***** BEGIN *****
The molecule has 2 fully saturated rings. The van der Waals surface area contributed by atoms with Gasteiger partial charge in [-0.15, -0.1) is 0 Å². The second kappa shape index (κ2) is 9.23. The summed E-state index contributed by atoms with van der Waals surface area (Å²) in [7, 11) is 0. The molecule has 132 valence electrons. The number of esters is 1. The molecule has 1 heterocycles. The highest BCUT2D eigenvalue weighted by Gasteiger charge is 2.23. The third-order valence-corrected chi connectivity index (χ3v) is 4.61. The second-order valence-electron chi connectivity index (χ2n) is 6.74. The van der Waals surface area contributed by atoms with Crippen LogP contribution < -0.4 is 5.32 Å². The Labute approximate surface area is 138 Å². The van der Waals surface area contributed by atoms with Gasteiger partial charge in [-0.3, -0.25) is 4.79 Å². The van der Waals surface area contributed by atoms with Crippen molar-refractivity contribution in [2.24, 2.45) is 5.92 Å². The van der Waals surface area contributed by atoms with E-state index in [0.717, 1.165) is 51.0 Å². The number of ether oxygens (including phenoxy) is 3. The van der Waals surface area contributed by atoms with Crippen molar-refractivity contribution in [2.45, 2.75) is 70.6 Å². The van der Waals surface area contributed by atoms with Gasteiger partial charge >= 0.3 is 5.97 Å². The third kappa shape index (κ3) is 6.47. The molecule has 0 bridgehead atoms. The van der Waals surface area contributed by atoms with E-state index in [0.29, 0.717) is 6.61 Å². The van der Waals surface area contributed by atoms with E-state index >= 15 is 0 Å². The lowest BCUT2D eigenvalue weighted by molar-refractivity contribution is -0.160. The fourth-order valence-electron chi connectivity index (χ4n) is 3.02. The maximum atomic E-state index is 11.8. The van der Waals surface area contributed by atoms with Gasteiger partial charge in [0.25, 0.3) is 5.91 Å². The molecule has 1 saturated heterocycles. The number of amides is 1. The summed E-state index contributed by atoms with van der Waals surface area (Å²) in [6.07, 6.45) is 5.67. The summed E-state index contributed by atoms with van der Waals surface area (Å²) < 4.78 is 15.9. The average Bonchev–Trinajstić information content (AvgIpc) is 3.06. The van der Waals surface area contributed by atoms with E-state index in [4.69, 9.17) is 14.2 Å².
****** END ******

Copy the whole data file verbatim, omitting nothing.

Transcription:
The molecule has 2 fully saturated rings. The van der Waals surface area contributed by atoms with Gasteiger partial charge in [-0.15, -0.1) is 0 Å². The second kappa shape index (κ2) is 9.23. The summed E-state index contributed by atoms with van der Waals surface area (Å²) in [7, 11) is 0. The molecule has 132 valence electrons. The number of esters is 1. The molecule has 1 heterocycles. The highest BCUT2D eigenvalue weighted by Gasteiger charge is 2.23. The third-order valence-corrected chi connectivity index (χ3v) is 4.61. The second-order valence-electron chi connectivity index (χ2n) is 6.74. The van der Waals surface area contributed by atoms with Crippen LogP contribution < -0.4 is 5.32 Å². The Labute approximate surface area is 138 Å². The van der Waals surface area contributed by atoms with Gasteiger partial charge in [-0.3, -0.25) is 4.79 Å². The van der Waals surface area contributed by atoms with Crippen molar-refractivity contribution in [2.24, 2.45) is 5.92 Å². The van der Waals surface area contributed by atoms with E-state index in [0.717, 1.165) is 51.0 Å². The number of ether oxygens (including phenoxy) is 3. The van der Waals surface area contributed by atoms with Crippen molar-refractivity contribution in [2.45, 2.75) is 70.6 Å². The van der Waals surface area contributed by atoms with Gasteiger partial charge >= 0.3 is 5.97 Å². The third kappa shape index (κ3) is 6.47. The molecule has 0 bridgehead atoms. The van der Waals surface area contributed by atoms with E-state index in [0.29, 0.717) is 6.61 Å². The van der Waals surface area contributed by atoms with E-state index >= 15 is 0 Å². The lowest BCUT2D eigenvalue weighted by molar-refractivity contribution is -0.160. The fourth-order valence-electron chi connectivity index (χ4n) is 3.02. The maximum atomic E-state index is 11.8. The van der Waals surface area contributed by atoms with Gasteiger partial charge in [0.25, 0.3) is 5.91 Å². The molecule has 1 saturated heterocycles. The number of amides is 1. The summed E-state index contributed by atoms with van der Waals surface area (Å²) in [6.07, 6.45) is 5.67. The summed E-state index contributed by atoms with van der Waals surface area (Å²) < 4.78 is 15.9. The average Bonchev–Trinajstić information content (AvgIpc) is 3.06. The van der Waals surface area contributed by atoms with E-state index in [4.69, 9.17) is 14.2 Å².